Why is Obama Rewarding Turkey with At...

Why is Obama Rewarding Turkey with Attack Helicopters?

There are 4 comments on the Smart Girl Politics story from Oct 3, 2011, titled Why is Obama Rewarding Turkey with Attack Helicopters?. In it, Smart Girl Politics reports that:

Not even Turkey has changed . During the last few months, Turkey has acted far more as an adversary than as an ally.

Join the discussion below, or Read more at Smart Girl Politics.

neo democrat

Istanbul, Turkey

#1 Oct 3, 2011
Coz Terrorist U.S. troops leaving Iraq.These dogs need Turkey.
What will happpen if iran take control of iraq?The Shia Arab have always been the majority of Iraq.Iran ready To become Iraq's closest ally!
Fk Obama and his helicopters. Fk imperialist dogs.
neo democrat

Istanbul, Turkey

#3 Oct 3, 2011
JOB CREATOR wrote:
<quoted text>
It's that kind of analysis by a Turk which makes one wonder, Yeah, why the f()ck would Obama send attack helicopters to Turkey???
why he is sending attack helicopters?
neo democrat

Istanbul, Turkey

#5 Oct 3, 2011
JOB CREATOR wrote:
<quoted text>
To replace those lost while ethnically cleansing Kurds.
himm usa using this helicopters in afganistan.would you stop ethnically cleansing afgans?
meanwhile why 3 helicopters ? i think 1.5 helicopter enough.
yep

Sarnia, Canada

#6 Oct 3, 2011
Why is Obama Rewarding Turkey with Attack Helicopters?

-Because of this:

Turkey OKs U.S. Anti-Missile Shield

http://www.thewarreportonline.com/2011/09/02/...

Turkey signed off on placing high-powered U.S. anti-missile radars on its soil today in a surprise move aimed at putting pressure on Iran and, by proxy, Syria.
Turkish Foreign Ministry spokesman Selcuk Unal said “The deployment of this (missile defense) element in Turkey will constitute our contribution to the defense system being developed within the new NATO strategy and will strengthen the defense potential of NATO as well as our national defense system.”
Iran quickly lashed out, charging that the missile umbrella was a sop to Israel while trying to maintain its close economic ties to Turkey.
“The measure aims at supporting the Zionist regime and protecting it against its crimes,” Ramin Mehmanparast, a spokesman for tbe Iranian Foreign Ministry, told the official ISNA news agency. The spokesman said his government had expressed its concerns to Turkey –“our friend and neighboring country.”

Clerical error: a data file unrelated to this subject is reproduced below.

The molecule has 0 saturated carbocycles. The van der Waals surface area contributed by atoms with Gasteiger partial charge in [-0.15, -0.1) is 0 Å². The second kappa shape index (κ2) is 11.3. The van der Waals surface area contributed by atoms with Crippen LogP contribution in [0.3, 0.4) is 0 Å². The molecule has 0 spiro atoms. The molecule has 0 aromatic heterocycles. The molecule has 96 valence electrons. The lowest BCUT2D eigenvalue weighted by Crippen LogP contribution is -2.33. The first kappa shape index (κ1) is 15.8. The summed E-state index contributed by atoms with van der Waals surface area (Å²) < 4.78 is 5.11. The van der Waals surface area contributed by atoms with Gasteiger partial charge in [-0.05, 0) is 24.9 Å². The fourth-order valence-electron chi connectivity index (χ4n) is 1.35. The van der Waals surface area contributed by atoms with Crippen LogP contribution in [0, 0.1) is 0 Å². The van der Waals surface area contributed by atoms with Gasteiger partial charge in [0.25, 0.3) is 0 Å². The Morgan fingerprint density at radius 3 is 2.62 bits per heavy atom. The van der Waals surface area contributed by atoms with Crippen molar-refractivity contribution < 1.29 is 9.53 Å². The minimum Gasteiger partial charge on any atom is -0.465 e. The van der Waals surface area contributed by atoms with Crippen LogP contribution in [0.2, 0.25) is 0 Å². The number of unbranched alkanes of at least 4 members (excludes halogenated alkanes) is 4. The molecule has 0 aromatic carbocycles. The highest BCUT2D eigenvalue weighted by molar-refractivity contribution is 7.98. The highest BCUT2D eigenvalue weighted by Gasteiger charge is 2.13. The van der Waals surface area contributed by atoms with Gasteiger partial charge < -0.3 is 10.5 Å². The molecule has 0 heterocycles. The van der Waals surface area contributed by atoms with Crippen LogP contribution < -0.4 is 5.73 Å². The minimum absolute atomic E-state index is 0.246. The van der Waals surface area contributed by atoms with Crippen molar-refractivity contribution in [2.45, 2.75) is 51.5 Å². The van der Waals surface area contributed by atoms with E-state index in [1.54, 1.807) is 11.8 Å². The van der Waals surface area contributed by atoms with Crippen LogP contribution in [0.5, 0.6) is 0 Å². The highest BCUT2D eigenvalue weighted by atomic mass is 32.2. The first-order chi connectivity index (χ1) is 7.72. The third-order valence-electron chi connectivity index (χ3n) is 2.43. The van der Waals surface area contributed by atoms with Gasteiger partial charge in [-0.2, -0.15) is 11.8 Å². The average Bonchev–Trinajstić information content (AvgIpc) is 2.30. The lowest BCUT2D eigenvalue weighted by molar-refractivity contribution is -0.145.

Turkey had long opposed the placement of anti-missile systems on its territory. Only last month, Turkish President Abdullah Gul said he would not agree to host a missile shield that targeted Iran.“Mentioning one country, Iran, is wrong and will not happen,” Gul said.
But Turkey has also repeatedly called on Syrian President Bashar al-Assad to call off his bloody crackdown on dissent. The move against Iran, Assad’s lone remaining ally in the region, could be seen as sending another message to Damascus.
The figleaf for the Turks was NATO’s description of the shield as protecting against a general missle threat, without mention of Iran.
But the allies have also warned that Iran has stepped up testing of new long-range missiles that could hit European capitals.“We’ve made no secret of the fact that Iran’s system is of concern,” a Pentagon spokesman said.
At a Lisbon summit of the allies last year, the U.S. won approval from NATO, and also Russia, to put parts of the system in Poland and Romania.
The radars in Turkey, expected to come on line by the end of the year, would send warning signals of a launch and tracking data to U.S. cruisers and destroyers in the Mediterraniean equipped with the Aegis Ballistic Missile Defense System. The Aegis system is designed to lock onto an incoming missile and launch its own missile to shoot it down.
Turkey’s agreement came only two days after the latest test failure for the Aegis system in the Pacific. A Standard Missile 3 (SM-3) interceptor missile launched from the cruiser Lake Erie failed to hit a target missile that had been sent up from a Navy test range in Kauai, Hawaii, the U.S. Missile Defense Agency reported.”Program officials will conduct an extensive investigation to determine the cause of the failure to intercept,” the Agency said.
The Agency said that Aegis systems have been successful in 22 of 27 attempts at shooting down a missile, but critics have questioned the way the tests were conducted.
The most successful use of an SM-3 missile was not in a test but in a launch in 2008 that destroyed an out-of-control satellite that threatened to fall back to Earth.

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